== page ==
The passage of Labor Day typically begins a season of renewal. We feel a sense of anticipation and rising energy as the languid days of summer are replaced by the brisk days of fall. School is back in session, with all of the promise of a new year, full of learning and growth. And the workforce returns to a full complement, with renewed focus, as vacations come to an end. 

This year is anything but typical, however. The usual anticipation and energy of the season have been replaced by uncertainty and anxiety. There is widespread social unrest. The start of the school year is seemingly a patchwork of solutions, disjointed at best. For the 14 million unemployed there is no returning to a full workforce complement, and millions more of those with jobs are now working from home. The CDC reports that COVID-19 infections are now rising in 22 states. And the fast-approaching presidential election could hardly be a contest between two more diverse candidates. 

The Economy Fights to Gather Momentum 

It is against this backdrop that the economy has fought to gather momentum. But, supported by both fiscal and monetary policy, activity is improving. The August labor report is the latest evidence, as 1.4 million jobs were created, reducing the unemployment rate to 8.4 percent. That figure was enhanced by the addition of census workers, but the gains elsewhere were widespread across the service sector. Hospitality and leisure jobs evidenced a notable slowing, however, as the effects of the virus continued to plague the sector. The improvement in the labor market over the past four months may stall to some extent in the weeks ahead as the program support from the CARES Act expires. Washington has struggled to find common ground on the details of a fourth package, or whether another package is needed at all. And the gains in the August jobs report may lessen the urgency to get something done.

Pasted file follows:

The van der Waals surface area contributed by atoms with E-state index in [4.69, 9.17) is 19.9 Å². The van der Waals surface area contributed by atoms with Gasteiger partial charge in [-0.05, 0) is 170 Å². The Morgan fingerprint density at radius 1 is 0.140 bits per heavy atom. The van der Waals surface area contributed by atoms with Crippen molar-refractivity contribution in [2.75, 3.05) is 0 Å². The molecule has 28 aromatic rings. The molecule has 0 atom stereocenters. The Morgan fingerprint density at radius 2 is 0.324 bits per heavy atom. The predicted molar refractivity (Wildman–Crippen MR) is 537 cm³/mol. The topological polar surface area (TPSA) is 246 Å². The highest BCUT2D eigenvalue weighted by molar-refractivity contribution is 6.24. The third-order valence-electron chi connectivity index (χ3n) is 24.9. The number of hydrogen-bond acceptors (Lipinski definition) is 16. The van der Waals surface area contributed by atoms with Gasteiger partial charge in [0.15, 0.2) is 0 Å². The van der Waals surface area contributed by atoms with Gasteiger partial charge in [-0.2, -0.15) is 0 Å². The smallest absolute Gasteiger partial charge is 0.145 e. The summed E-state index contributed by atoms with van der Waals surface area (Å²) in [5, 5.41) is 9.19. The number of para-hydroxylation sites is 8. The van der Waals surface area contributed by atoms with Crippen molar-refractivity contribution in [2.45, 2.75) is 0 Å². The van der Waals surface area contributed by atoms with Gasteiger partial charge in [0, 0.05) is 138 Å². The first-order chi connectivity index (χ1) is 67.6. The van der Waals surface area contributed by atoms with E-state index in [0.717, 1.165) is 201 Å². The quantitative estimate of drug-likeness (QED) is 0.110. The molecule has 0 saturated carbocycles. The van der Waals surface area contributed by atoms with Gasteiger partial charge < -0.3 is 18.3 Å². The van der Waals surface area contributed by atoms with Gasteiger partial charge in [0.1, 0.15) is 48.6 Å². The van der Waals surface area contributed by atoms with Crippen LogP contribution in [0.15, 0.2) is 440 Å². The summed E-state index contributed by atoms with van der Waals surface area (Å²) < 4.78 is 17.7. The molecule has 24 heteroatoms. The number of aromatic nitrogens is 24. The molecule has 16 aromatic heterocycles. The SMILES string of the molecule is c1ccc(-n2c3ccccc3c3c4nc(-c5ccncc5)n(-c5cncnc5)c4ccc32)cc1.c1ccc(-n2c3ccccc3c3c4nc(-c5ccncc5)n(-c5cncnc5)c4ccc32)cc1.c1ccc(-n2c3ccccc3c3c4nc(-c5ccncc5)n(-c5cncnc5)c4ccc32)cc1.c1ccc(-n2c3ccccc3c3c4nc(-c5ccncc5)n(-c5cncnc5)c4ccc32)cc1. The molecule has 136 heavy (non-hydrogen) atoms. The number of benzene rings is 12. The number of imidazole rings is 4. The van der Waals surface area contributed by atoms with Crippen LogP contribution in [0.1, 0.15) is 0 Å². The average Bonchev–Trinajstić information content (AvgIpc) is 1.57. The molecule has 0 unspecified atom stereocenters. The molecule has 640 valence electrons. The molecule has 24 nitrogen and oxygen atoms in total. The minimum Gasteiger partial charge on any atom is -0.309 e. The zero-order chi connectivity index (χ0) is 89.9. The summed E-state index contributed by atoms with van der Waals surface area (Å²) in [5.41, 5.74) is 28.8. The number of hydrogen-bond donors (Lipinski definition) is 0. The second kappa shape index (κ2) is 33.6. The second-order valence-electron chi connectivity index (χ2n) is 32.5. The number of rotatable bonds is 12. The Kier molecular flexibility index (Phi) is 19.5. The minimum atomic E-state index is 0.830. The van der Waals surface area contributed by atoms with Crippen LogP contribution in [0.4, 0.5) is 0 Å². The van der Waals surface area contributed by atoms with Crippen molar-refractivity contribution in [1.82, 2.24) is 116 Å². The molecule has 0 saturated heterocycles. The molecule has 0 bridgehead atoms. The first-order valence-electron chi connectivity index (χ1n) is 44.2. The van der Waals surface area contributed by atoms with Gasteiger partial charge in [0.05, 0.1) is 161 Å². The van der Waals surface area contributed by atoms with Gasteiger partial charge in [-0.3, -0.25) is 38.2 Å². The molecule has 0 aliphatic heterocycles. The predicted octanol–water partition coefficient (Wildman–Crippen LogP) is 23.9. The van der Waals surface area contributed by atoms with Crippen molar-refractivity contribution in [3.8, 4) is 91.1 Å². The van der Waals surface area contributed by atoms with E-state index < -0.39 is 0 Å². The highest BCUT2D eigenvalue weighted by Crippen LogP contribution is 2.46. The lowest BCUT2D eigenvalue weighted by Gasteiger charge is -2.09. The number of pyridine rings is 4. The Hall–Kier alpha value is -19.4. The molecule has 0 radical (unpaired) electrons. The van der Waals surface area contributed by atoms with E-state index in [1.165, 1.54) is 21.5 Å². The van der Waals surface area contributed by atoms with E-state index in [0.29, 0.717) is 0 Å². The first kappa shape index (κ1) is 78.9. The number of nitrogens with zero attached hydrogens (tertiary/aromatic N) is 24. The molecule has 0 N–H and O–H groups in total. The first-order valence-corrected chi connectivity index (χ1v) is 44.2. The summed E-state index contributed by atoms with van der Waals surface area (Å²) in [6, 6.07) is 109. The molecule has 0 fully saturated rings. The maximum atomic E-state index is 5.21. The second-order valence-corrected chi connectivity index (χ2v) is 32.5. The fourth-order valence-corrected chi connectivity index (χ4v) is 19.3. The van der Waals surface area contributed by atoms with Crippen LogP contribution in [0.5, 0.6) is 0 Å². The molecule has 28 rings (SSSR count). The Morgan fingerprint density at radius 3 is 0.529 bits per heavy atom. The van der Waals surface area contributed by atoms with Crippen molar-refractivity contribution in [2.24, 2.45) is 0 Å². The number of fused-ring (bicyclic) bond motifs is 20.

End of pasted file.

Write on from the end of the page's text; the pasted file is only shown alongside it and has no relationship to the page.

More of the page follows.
The ISM PMI for manufacturing has also expanded for four straight months through August. New orders were exceptionally strong. The services component dipped in August compared to July, but remained at a very high level. Vehicle sales continue to firm as well. And anyone who has attempted to buy a house recently knows how tough the competition is, driven by a combination of low mortgage rates, low inventory, and virus-driven renewed interest in the suburbs. The Atlanta Fed’s GDPNow forecasting model currently anticipates growth of 29.6 percent in the third quarter, a dramatic turnaround from the 31.7 percent decline of the second.